Yesterday, Friday, October 28th was one of the few perfect fall days when it is warm enough to go out without a jacket, and wearing a short sleeve tee shirt. It is days like that, where I really just want to be outside exploring, so that is exactly what I did. Yesterday I had decided to drive across the river to Vancouver and go to Fort Vancouver. It was the perfect day to be outside exploring history. I had visited Fort Vancouver a couple times over the past few years, but this was the first time I had been there when it wasn’t a special event or Holiday, where they had reenactors there doing living history. This was also the first time I had actually gone in the Big House. The Big House was where John McLoughlin who was a chief factor and superintendent of the Columbia District of the Hudson’s Bay Company, his second wife (who was half cree) and their children lived. Both of John McLoughlin’s wives were of native descent (his first was Ojibway, His second wife being half cree). Mixed race marriages and relations were not uncommon back in the days when Fur Trading was big, and before the territory was really settled by white settlers who brought their white ways and women out west with them. It was really once there became more white women coming out west that the mixed marriages declined. It didn’t surprise me upon learning that the white fur traders were marrying native and mixed race women, and then that became taboo again as more white women were coming out west. That is one of the things that has fascinated me about this part of the North American continent, is the Ethnic diversity that has been a part of our history out here, since at least the 18th century.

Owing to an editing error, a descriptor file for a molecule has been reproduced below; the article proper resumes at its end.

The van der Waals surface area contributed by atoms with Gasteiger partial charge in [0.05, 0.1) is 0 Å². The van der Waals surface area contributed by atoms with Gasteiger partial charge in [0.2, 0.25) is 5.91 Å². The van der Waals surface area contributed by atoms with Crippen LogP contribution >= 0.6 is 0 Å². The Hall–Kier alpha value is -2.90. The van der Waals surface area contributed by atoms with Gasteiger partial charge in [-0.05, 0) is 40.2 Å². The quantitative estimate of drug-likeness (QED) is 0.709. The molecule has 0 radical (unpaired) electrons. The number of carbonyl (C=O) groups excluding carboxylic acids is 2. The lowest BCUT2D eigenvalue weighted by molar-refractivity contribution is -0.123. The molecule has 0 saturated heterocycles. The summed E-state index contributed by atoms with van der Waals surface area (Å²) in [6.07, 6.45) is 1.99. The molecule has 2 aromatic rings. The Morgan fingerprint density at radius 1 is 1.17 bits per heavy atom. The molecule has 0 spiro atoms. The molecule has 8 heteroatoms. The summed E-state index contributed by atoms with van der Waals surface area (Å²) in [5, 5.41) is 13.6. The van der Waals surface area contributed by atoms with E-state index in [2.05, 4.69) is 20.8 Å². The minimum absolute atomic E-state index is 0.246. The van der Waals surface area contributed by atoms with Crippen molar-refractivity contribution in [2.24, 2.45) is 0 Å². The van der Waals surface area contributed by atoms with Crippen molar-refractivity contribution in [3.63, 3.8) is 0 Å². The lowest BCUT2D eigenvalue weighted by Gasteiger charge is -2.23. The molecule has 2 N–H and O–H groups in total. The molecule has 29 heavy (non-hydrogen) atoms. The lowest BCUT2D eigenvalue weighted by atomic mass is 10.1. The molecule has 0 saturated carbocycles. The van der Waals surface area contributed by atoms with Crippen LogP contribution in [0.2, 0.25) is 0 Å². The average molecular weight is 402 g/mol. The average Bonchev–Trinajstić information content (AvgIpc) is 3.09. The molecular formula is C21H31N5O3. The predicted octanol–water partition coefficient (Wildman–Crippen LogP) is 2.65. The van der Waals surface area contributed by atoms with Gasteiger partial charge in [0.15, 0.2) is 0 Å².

Up the small hill from the Hudson’s Bay Company Fort Vancouver stands the Vancouver Barracks and Officer’s Row, that were constructed for the Army in the 1840’s, and had been expanded on over the years. The Army now no longer uses the barracks, and the houses that make up Officer’s Row are now used as other businesses, at least one restaurant among other things. When I was there yesterday there was work being done on the barracks, for which I am hoping that it is preservation, restoration and required upgrades to keep them structurally sound and up to code, yet keeping the historical structure, while preserving it for future generations.
Before I had walked back down the hill to my car, I looked off the the Southeast, and had a perfect view of Mount Hood (which is here in Oregon). Seeing the mountains, and living where we have mountains, and peaks such as Mt Hood, Mt Saint Helens, Mt Rainier, and so many more, are something that I quite often take for granted yet I never tire of seeing whenever I see them.
I know there are people out there that don’t like the mountains, and feel to closed in by them, but I am one of those people who loves the mountains, and am always happy to get back to the mountains, the greenery, and the rain after having been away from this part of the country.